Bes is seen as a dwarf. Old Kingdom representations seem to show him as a lion standing Photobucket up. As time went by, the representation turned into a squat dwarf with a lion’s mask, tail, and-or pelt wrapped around his shoulders. He can be seen with a full-grown beard. Some representations depict him with a large phallis between his legs while others show him wearing a type of loin cloth garment. He wears a crown of feathers atop his head and sometimes, is seen holding lotus blossoms in his hands. Sometimes, he will be seen in jovial mood, which includes a protruding tongue and possibly a leg raised in dance. Other times, he will be shown with a serious demeanor. During those moments, you will see him with sword in hand and possibly holding a snake in the other hand. All of these various representations are accurate. They show his many different aspects.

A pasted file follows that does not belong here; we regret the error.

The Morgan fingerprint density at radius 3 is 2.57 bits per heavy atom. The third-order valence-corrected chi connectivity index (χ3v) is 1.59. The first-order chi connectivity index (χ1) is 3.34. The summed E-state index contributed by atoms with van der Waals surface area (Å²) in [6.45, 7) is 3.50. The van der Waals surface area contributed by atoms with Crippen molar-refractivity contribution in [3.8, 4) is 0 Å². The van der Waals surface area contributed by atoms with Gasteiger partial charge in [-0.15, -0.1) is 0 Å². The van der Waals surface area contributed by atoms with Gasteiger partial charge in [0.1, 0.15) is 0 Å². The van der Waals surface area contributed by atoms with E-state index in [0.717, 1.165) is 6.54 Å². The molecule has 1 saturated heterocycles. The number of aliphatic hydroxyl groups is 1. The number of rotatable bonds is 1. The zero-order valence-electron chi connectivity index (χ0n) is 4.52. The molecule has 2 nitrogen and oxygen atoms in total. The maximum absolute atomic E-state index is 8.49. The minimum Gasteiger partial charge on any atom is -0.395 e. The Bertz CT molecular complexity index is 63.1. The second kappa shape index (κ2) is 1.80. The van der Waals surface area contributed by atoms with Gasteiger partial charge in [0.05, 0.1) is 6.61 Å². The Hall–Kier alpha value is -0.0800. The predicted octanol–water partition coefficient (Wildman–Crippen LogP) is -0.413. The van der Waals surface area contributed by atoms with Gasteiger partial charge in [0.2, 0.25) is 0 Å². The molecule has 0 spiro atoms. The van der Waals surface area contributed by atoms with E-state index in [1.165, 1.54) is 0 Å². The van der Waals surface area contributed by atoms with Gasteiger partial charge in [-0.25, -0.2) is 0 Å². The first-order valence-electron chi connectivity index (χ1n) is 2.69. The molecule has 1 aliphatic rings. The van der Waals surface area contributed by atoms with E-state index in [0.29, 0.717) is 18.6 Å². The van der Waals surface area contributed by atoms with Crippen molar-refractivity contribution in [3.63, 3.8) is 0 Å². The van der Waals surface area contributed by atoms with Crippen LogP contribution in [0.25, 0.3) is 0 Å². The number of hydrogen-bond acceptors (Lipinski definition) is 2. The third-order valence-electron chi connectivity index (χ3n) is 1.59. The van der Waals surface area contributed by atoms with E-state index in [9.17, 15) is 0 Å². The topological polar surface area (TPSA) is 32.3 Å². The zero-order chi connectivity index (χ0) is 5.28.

Bes is a deity who has many aspects that he takes care of. He is seen as a war deity, and in later dynasties, he would become the great protector of all of ancient Egypt. He is Photobucketgod of fertility and childbirth. Other areas of his domain were sexuality, music, humor, dancing, and the home. His primary function, or so it would appear, in ancient Kemet would have the protection of woman and children. In the home, he was depicted on anything and everything imaginable. His cheerful countenance can be found on furniture, cosmetic containers, and mirrors. More commonly, his image is carved or painted into magic wands and amulets. “He was particularly protective of women and children and was often depicted with the young Horus protecting him as he matured. As a result, he also became a god of childbirth. It was thought that he could scare off any evil spirits lurking around the birthing chamber by dancing, shouting and shaking his rattle. If the mother was experiencing a difficult birth, a statue of Bes was placed near her head and his assistance was invoked on her behalf. Rather sweetly, Bes remained at the child’s side after birth to protect and entertain them. It was said that if a baby laughed or smiled for no reason, it was because Bes was pulling funny faces.”